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Lebanon steeped in history. Not your standard Starbucks Trenta chai latte type of steeped, but more like home to ancient civilizations and the oldest waterfall in the world, just to name a few. 

Another addition to Lebanon’s long list of fascinating ruins, this latest discovery tells a new story about the history of Akkar in the northern region. Unearthed in the valley of Aoudine in Aandqet, the site was discovered by a group of professors and students from the Department of Arts and Archeology of the Lebanese University. The ruins proved to date back to the Roman and Byzantine era, in a region linking the Lebanese coast with Syria, re-establishing a specific historical period in the town of Akkar.

The students started working on the region in April of last year then, in August of 2019, the team recorded the new discoveries of archaeological houses of two layers: the ground, for storage, and the second layer for housing. Ruins of three churches and ancient tombs carved in rocks were also unearthed, along with artifacts of coins and pottery.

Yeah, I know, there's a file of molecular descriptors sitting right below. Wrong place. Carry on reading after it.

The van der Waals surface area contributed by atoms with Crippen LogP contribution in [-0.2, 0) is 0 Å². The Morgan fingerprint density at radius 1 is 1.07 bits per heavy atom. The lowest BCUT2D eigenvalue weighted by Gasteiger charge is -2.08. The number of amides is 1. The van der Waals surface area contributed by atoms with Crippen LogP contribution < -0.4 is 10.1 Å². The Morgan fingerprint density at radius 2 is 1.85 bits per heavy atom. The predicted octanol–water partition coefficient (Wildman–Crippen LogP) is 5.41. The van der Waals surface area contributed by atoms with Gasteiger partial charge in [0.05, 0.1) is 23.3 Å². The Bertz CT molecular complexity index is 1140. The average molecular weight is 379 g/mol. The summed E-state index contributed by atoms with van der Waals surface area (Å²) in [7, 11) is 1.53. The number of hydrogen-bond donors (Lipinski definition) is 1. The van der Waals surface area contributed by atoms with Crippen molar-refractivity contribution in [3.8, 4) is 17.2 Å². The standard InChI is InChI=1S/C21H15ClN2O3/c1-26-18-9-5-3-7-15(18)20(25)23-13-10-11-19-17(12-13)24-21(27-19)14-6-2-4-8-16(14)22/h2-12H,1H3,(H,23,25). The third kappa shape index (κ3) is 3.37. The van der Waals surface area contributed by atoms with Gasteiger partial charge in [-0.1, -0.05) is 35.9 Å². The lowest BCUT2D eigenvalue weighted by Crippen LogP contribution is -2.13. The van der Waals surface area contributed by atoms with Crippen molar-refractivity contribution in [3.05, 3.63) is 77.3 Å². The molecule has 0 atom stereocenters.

Restoring and rehabilitating the discoveries of the site is the final phase of the project for students of the Lebanese university. The only trick is funding the project, and they’re taking care of that by submitting several requests to the UNESCO and foreign embassies to double the funding and operate one of the discovered ancient olive presses, putting Akkar back on the travel map of Lebanon and the world. 

Source: The 961